After the sinking of American merchant ships by German submarines, the revelation that the Germans were trying to incite Mexico to make war on the United States, the U. S. declared war on Germany on 6 April 1917. Trained American forces would not begin arriving at the front in large numbers until mid-1918, but the American Expeditionary Force would reach some two million troops. Though Serbia was defeated in 1915, Romania joined the Allied Powers in 1916 only to be defeated in 1917, none of the great powers were knocked out of the war until 1918; the 1917 February Revolution in Russia replaced the Tsarist autocracy with the Provisional Government, but continuing discontent at the cost of the war led to the October Revolution, the creation of the Soviet Socialist Republic, the signing of the Treaty of Brest-Litovsk by the new government in March 1918, ending Russia's involvement in the war. This allowed the transfer of large numbers of German troops from the East to the Western Front, resulting in the German March 1918 Offensive.
This offensive was successful, but the Allies rallied and drove the Germans back in their Hundred Days Offensive. Bulgaria was the first Central Power to sign an armistice—the Armistice of Salonica on 29 September 1918. On 30 October, the Ottoman Empire capitulated. On 4 November, the Austro-Hungarian empire agreed to the Armistice of Villa Giusti after being decisively defeated by Italy in the Battle of Vittorio Veneto. With its allies defeated, revolution at home, the military no longer willing to fight, Kaiser Wilhelm abdicated on 9 November and Germany signed an armistice on 11 November 1918. World War I was a significant turning point in the political, cultural and social climate of the world; the war and its immediate aftermath sparked numerous uprisings. The Big Four (Britain, the United States, It
R. E. B. Crompton
Rookes Evelyn Bell Crompton, CB, FRS was a British electrical engineer and inventor. He was a pioneer of electric lighting and public electricity supply systems; the company he formed, Crompton & Co. was one of the world's first large-scale manufactures of electrical equipment. He was an early campaigner for an international standard for electrical systems, he was involved with both the practical and academic sides of his discipline, being a founder member of the International Electrotechnical Commission and twice president of the Institution of Electrical Engineers. He was a founder member of the Royal Automobile Club. Evelyn Crompton was born at Sion Hill, near Thirsk, one of five children. From an early age he was interested in machines and engineering, his autobiography tells how a trip to the Great Exhibition aged 6 had a profound impact on him: "For me, the unforgettable part and focus of the whole exhibition was the Machinery Hall...neither Koh-I-Noor diamond, nor Osler's crystal fountain...had any attractions for me to compare with those of the locomotives, with their brilliantly polished piston rods and brasses burnished like gold."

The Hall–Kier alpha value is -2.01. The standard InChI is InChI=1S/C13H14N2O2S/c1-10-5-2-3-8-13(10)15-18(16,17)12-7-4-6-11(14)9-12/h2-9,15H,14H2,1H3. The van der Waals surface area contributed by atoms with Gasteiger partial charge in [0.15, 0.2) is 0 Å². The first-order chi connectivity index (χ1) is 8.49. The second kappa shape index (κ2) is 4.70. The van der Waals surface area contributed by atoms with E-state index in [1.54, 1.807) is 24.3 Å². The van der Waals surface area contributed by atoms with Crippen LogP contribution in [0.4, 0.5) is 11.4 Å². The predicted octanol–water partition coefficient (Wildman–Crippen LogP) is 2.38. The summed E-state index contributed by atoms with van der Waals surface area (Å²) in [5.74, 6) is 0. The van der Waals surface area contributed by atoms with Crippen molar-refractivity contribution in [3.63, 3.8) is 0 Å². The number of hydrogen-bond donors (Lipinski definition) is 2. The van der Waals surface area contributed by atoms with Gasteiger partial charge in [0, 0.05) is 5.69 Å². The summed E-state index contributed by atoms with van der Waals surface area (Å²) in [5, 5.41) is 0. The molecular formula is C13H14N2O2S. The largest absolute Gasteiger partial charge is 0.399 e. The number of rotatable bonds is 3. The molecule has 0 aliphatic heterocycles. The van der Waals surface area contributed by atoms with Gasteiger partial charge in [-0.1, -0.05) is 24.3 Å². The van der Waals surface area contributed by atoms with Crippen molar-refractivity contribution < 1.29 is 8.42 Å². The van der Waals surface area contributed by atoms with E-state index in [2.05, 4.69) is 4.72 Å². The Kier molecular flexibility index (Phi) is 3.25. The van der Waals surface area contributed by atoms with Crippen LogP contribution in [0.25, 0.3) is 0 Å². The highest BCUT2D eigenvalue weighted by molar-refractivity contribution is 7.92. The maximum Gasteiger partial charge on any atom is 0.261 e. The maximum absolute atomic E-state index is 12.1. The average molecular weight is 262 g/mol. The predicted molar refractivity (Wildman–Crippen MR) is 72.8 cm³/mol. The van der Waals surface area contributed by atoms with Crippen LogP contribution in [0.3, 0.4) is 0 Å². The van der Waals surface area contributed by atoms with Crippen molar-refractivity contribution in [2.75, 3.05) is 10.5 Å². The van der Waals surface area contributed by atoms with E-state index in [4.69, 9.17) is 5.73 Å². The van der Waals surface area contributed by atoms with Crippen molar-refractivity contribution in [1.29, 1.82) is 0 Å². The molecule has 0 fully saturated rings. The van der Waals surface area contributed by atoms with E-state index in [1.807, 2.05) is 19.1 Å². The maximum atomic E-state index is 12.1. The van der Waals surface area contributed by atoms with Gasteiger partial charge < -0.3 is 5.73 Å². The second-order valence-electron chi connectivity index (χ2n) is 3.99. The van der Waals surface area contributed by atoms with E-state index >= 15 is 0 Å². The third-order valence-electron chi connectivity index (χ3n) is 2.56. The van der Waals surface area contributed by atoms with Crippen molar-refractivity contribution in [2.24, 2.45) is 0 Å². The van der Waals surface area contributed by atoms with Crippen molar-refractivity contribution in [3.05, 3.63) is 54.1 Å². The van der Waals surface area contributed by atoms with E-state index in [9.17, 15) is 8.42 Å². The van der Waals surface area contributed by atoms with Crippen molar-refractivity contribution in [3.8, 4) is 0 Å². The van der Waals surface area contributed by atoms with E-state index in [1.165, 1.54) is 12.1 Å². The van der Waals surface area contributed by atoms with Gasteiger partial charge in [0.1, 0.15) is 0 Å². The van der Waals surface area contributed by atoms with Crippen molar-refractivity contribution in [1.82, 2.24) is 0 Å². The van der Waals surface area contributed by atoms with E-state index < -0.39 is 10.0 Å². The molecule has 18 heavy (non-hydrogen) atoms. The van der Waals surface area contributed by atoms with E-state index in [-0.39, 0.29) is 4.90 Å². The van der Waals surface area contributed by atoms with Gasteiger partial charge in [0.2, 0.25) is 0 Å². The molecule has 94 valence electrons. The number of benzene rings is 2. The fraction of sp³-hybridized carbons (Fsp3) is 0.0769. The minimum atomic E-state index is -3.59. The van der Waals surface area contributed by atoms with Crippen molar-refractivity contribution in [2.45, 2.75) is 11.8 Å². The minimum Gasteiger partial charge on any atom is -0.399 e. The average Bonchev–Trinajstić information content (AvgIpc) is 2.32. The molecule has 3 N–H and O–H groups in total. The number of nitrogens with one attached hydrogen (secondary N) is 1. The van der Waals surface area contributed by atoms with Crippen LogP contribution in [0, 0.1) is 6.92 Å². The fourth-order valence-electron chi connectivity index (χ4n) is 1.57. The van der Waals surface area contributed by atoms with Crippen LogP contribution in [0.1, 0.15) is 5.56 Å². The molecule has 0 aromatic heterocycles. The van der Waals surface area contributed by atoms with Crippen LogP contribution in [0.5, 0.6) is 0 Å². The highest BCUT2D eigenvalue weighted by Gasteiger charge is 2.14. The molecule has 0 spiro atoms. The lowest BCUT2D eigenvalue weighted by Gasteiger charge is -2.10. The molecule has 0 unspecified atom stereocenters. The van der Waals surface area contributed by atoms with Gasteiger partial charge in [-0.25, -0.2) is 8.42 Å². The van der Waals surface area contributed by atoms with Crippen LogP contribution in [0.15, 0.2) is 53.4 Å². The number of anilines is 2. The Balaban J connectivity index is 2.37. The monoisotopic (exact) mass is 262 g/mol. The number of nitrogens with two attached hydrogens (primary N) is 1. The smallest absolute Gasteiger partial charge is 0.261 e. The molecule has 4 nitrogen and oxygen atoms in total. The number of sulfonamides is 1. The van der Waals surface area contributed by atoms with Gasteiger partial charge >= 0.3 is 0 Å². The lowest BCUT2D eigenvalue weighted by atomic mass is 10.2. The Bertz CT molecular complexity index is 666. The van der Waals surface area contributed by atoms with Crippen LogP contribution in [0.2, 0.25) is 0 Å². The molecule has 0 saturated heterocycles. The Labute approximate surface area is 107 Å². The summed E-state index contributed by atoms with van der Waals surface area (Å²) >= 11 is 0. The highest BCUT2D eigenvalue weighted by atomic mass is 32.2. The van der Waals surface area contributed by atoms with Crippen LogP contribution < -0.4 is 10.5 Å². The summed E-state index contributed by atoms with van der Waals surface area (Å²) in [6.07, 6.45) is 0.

His schooling started at Sharow, near Ripon in Yorkshire, along with 19 other boys, aged between 7 and 15. In 1856 he went to school at Elstree, on to Harrow. Crompton's education was interrupted by the outbreak of the Crimean War in 1854 and he was keen to see action, despite his young age. In mid-1856, after the conclusion of the war, he travelled to the Crimea on HMS Dragon and visited his brother in what had been the front line. Thereafter, he asserted his claim to the award of the British Crimean War Medal with the clasp for Sebastopol - but was, in fact, entitled to neither. Crompton was never enrolled in the Royal Navy. After the Crimea, Crompton went to Harrow School, he eschewed the school's classical education, decided to study extra mathematics. He performed experiments with Leyden Jars. During a summer holiday, he built a road-going steam tractor called Bluebell. From Harrow Crompton obtained a placement at the Doncaster Works of the Great Northern Railway where he received theoretical education and practical experience in engineering.